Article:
Learn the Facts About Distracted Driving

What Is Distracted Driving?

Distracted driving is any activity that diverts attention away from the primary task of driving.

Highway Fatalities:

  • 37,461 lives were lost on U.S. roads in 2016, an increase of 5.6% from 2015 (data not yet available for 2017) NHTSA

Distracted Driving:

  • 10% of fatal crashes and 15% of injury crashes in 2015 were distraction-affected. NHTSA.
  • Distracted driving crashes are under-reported and the NSC estimates that cell phone use alone accounted for 27%  of 2015 car crashes. NSC
  • In 2015, there were 3,477 people killed and an estimated additional 391,000 injured in crashes involving distracted drivers. NHTSA
  • The fatal crash rate for teens is 3 times greater than for drivers age 20 and over (IIHS)
  • Driver distraction is responsible for more than 58% of teen crashes.  AAA Foundation for Traffic Safety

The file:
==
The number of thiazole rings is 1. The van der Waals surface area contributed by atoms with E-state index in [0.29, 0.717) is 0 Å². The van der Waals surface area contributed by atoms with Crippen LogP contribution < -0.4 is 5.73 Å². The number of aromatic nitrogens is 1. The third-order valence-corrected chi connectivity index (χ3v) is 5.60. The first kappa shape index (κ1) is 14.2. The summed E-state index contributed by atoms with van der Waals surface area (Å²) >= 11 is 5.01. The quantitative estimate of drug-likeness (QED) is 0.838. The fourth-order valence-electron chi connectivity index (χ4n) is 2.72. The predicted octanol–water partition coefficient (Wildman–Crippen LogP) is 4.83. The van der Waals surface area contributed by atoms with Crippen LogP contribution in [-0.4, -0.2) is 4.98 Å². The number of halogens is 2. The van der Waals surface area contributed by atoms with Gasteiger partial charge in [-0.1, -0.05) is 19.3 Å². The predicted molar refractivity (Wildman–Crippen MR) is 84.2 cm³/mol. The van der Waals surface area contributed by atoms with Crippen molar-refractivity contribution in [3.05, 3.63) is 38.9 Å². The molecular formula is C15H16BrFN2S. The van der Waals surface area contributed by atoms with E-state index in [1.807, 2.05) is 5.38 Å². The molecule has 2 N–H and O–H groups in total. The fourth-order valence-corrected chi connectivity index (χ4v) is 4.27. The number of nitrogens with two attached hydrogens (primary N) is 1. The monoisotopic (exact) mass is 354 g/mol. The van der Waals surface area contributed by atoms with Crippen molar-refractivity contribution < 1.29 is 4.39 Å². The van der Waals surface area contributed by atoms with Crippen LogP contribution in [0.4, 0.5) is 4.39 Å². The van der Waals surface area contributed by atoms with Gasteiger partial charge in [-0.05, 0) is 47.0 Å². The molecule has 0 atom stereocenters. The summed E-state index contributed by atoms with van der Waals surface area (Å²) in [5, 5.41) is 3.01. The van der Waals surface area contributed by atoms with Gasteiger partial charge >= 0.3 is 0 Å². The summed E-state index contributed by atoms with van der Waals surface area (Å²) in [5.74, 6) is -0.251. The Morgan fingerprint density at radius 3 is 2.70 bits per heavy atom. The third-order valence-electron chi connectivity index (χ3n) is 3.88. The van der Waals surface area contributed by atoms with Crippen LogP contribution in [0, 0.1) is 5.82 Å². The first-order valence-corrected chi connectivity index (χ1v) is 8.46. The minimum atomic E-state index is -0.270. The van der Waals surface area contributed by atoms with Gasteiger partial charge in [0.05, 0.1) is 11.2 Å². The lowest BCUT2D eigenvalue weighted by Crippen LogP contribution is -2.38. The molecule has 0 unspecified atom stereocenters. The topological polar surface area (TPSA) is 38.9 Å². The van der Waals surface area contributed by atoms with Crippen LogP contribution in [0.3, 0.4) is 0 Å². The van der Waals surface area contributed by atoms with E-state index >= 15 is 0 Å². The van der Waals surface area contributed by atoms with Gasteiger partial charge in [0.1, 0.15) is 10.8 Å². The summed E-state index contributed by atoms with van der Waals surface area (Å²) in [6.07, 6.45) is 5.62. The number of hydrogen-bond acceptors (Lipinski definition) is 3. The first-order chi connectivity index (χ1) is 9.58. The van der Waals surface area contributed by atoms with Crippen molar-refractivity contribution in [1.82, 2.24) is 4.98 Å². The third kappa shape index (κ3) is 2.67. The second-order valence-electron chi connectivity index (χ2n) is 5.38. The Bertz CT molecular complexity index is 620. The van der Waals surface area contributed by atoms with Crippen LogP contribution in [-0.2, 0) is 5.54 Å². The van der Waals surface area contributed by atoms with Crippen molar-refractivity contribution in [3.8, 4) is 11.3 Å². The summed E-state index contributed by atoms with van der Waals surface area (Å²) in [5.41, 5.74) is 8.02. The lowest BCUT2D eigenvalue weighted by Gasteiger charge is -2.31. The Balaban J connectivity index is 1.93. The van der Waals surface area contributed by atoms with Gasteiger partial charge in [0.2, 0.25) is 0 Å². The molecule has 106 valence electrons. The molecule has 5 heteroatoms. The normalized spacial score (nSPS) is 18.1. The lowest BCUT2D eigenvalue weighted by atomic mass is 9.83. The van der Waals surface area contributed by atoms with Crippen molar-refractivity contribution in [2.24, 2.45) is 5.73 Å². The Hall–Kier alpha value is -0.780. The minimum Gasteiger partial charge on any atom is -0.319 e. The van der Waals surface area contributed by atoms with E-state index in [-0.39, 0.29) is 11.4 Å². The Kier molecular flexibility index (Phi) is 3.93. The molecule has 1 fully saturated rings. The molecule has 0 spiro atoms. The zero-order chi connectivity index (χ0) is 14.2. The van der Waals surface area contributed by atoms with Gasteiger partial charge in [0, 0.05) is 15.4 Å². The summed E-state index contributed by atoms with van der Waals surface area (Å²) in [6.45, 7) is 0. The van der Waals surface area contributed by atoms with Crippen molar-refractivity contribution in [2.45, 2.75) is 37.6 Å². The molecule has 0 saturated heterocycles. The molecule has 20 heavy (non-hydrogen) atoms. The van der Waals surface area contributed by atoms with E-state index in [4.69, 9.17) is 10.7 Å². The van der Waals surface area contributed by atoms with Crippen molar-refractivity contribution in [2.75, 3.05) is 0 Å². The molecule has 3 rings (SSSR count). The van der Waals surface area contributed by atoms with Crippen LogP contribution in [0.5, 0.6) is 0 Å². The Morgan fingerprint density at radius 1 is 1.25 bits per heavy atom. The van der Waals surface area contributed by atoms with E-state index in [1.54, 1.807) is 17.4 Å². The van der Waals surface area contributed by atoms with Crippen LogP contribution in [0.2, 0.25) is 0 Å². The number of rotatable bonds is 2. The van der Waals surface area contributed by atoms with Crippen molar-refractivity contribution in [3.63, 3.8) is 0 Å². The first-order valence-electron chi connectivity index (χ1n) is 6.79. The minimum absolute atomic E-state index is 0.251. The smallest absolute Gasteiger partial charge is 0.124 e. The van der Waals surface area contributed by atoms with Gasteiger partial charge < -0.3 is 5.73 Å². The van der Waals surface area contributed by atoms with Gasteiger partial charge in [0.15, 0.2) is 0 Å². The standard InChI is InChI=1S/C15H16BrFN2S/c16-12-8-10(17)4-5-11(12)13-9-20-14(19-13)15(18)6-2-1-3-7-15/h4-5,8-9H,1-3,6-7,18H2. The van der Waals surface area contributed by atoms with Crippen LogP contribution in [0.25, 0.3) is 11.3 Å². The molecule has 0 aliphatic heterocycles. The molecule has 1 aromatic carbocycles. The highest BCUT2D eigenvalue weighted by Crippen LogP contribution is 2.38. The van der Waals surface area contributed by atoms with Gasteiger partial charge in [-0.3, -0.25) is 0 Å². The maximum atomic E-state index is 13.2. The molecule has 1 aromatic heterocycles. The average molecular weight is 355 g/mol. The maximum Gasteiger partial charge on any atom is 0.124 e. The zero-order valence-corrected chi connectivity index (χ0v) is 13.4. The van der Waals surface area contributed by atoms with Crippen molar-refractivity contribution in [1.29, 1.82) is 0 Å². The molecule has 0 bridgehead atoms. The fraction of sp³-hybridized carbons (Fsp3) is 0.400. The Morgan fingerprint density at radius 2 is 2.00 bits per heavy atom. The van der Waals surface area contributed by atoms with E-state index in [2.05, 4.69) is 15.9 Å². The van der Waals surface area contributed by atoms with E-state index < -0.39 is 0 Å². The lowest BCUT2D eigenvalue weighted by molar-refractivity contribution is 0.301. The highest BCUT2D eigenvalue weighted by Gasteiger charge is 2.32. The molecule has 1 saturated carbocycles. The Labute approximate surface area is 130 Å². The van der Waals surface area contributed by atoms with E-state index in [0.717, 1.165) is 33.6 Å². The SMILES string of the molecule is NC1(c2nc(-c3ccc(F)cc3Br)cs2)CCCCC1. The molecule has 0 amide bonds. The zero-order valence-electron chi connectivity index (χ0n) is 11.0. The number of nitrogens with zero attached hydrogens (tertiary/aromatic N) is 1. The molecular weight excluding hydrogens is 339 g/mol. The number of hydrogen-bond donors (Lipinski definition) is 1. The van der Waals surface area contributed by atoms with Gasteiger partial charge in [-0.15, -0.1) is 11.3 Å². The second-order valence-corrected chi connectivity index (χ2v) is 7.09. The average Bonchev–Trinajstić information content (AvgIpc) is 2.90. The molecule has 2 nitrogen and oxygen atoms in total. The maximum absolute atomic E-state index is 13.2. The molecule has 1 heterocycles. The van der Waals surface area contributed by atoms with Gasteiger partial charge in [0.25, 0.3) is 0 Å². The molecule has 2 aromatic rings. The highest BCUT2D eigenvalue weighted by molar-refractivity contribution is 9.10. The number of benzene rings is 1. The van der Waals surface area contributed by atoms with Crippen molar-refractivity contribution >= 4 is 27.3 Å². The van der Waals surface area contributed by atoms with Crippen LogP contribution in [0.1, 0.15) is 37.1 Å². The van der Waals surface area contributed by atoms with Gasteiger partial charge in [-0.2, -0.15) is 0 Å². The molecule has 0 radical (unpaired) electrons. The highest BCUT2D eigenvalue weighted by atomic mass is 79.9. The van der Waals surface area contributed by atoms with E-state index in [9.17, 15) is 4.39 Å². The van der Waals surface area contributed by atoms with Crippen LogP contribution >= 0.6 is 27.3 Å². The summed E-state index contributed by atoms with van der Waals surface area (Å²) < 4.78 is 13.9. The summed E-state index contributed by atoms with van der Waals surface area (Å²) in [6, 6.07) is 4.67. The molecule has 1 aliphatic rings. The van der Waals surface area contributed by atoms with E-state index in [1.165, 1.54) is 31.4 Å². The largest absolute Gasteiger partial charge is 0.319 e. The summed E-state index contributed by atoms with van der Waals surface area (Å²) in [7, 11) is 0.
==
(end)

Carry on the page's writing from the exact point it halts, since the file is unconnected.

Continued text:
Three types of distractions:

Traffic safety experts classify distractions into three main types: Manual, Visual and Cognitive.

  • Manual distractions are those where you move your hands from the wheel.
  • Visual distractions are those where you focus your eyes away from the road.
  • A cognitive distraction is when you’re mind wanders away from the task of driving.

Texting involves all three types of distraction.

Cell Phone Use:

  • People are as impaired when they drive and talk on a cell phone as they are when they drive intoxicated at the legal blood-alcohol limit of 0.08%.   University of Utah
  • Cell phone users are 5.36 times more likely to get into an accident than undistracted drivers. University of Utah
  • Text messaging increases the risk of crash or near-crash by 23 times.  Virginia Technical Transportation Institute, USDOT
  • Sending or reading a text message takes your eyes off the road for about 5 seconds, long enough to cover a football field while driving at 55 mph NHTSA

Drivers are not taking this seriously enough:

  •  Over 84% of drivers recognize the danger from cell phone distractions and find it “unacceptable” that drivers text or send an email while driving. Nevertheless, 36% of these same people admit to having read or sent a text message or e-mail while driving in the previous month. AAA Foundation for Traffic Safety

Teens whose parents drive distracted are 2 to 4 times as likely to also drive distracted. 

Visit our Research and Statistics page to learn more. 

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